The District Court of New South Wales has recently confirmed that an emoji can convey a defamatory meaning.
Her Honour Gibson DCJ stated that “As is sometimes the case with social media posts, the meanings may be gleaned from pictures as well as words, and where liability for publication arises from more than one post, from the dialogue which ensues.”
Whilst this is the first time a court in Australia has been asked to decide the issue, this follows the reasoning adopted in the English decision in Lord McAlpine of West Green v Bercow, which was referred to in the judgment.
In the former case, the words “innocent face” were held to be capable of conveying a defamatory meaning as they were considered to be akin “to a stage direction or an emoticon (a type of symbol commonly used in a text message or email). Readers are to imagine that they can see the Defendant’s face as she asks the question in the Tweet”. The emoji in question in the recent judgment was a “zipper-face” emoji (🤐) which was used in a Tweet in reply to a question asked about the outcome of disciplinary action involving the claimant lawyer.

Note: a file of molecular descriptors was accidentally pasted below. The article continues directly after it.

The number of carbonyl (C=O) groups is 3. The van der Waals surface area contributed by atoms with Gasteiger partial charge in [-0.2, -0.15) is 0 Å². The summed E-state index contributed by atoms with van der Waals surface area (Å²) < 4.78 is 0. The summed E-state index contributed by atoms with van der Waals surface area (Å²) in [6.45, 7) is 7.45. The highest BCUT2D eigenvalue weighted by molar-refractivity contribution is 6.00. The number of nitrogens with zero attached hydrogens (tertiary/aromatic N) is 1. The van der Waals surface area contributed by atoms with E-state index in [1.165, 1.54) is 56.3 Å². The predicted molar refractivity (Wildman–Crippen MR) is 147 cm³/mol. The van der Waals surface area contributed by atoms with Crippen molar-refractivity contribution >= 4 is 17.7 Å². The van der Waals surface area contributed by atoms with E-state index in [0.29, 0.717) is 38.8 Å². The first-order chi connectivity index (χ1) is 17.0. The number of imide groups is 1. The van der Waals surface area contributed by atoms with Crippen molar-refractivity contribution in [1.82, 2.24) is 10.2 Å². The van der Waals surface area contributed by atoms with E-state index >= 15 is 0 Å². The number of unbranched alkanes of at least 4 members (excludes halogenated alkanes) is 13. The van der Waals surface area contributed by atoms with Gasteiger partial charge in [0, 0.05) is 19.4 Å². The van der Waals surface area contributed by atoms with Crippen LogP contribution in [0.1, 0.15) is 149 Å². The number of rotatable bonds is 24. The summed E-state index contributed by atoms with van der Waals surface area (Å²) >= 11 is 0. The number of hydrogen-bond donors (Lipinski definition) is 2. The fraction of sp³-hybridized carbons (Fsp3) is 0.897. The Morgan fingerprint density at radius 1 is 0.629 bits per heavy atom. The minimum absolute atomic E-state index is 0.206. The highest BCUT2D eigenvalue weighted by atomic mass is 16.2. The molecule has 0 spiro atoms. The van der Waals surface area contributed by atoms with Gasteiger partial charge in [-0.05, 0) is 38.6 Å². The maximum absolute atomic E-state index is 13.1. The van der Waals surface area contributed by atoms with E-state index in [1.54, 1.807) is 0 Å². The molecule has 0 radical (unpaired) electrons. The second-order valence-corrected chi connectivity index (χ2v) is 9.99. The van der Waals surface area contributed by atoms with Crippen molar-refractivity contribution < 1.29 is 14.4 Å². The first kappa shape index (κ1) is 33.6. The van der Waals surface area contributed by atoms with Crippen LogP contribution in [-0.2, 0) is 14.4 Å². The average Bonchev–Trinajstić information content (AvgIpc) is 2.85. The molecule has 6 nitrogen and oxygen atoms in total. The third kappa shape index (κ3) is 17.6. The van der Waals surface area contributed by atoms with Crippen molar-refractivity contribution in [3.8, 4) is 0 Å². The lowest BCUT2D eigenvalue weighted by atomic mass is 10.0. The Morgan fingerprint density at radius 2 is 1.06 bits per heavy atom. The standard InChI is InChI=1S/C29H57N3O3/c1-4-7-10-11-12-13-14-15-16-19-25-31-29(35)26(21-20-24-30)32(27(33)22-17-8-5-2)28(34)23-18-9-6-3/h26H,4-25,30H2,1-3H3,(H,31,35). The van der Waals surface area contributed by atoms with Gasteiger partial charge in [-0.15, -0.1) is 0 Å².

Louise Prince, senior associate in the Firm’s Reputation Protection, Defamation and Privacy team, said: “This case is a useful reminder that emojis and images are just as powerful as words and just as much care needs to be taken on social media when using them to express your views.”
For further information on this issue, you can read Burrows v Houda here.
If you would like further advice on this topic, please contact one of our Defamation, Privacy and Reputation Protection lawyers here.